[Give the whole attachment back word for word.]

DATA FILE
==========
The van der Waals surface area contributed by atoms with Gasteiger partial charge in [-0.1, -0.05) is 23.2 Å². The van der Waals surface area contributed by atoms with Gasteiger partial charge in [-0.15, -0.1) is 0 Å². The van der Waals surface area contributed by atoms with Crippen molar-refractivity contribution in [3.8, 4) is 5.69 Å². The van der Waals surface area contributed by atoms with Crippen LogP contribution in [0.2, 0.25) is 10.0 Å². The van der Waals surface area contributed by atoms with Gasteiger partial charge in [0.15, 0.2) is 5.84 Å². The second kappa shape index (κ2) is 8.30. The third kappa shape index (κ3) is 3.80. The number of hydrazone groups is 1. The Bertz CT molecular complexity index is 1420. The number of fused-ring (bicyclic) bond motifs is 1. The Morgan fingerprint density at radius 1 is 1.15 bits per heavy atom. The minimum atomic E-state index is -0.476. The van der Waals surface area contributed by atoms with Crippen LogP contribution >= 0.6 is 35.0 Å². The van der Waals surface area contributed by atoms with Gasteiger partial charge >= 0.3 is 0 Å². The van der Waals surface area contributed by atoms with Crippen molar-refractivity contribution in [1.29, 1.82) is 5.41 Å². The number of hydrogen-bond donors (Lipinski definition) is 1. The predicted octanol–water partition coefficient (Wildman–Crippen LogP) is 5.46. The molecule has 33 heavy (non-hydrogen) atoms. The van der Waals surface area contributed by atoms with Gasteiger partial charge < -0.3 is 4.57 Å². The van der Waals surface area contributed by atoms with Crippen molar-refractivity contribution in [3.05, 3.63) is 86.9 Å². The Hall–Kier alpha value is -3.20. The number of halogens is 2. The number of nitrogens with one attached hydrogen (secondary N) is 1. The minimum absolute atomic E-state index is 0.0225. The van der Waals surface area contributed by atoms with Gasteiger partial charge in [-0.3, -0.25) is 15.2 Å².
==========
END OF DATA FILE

The van der Waals surface area contributed by atoms with Gasteiger partial charge in [-0.1, -0.05) is 23.2 Å². The van der Waals surface area contributed by atoms with Gasteiger partial charge in [-0.15, -0.1) is 0 Å². The van der Waals surface area contributed by atoms with Crippen molar-refractivity contribution in [3.8, 4) is 5.69 Å². The van der Waals surface area contributed by atoms with Crippen LogP contribution in [0.2, 0.25) is 10.0 Å². The van der Waals surface area contributed by atoms with Gasteiger partial charge in [0.15, 0.2) is 5.84 Å². The second kappa shape index (κ2) is 8.30. The third kappa shape index (κ3) is 3.80. The number of hydrazone groups is 1. The Bertz CT molecular complexity index is 1420. The number of fused-ring (bicyclic) bond motifs is 1. The Morgan fingerprint density at radius 1 is 1.15 bits per heavy atom. The minimum atomic E-state index is -0.476. The van der Waals surface area contributed by atoms with Crippen LogP contribution >= 0.6 is 35.0 Å². The van der Waals surface area contributed by atoms with Gasteiger partial charge >= 0.3 is 0 Å². The van der Waals surface area contributed by atoms with Crippen molar-refractivity contribution in [1.29, 1.82) is 5.41 Å². The number of hydrogen-bond donors (Lipinski definition) is 1. The predicted octanol–water partition coefficient (Wildman–Crippen LogP) is 5.46. The molecule has 33 heavy (non-hydrogen) atoms. The van der Waals surface area contributed by atoms with Gasteiger partial charge < -0.3 is 4.57 Å². The van der Waals surface area contributed by atoms with Crippen molar-refractivity contribution in [3.05, 3.63) is 86.9 Å². The Hall–Kier alpha value is -3.20. The number of halogens is 2. The number of nitrogens with one attached hydrogen (secondary N) is 1. The minimum absolute atomic E-state index is 0.0225. The van der Waals surface area contributed by atoms with Gasteiger partial charge in [-0.3, -0.25) is 15.2 Å².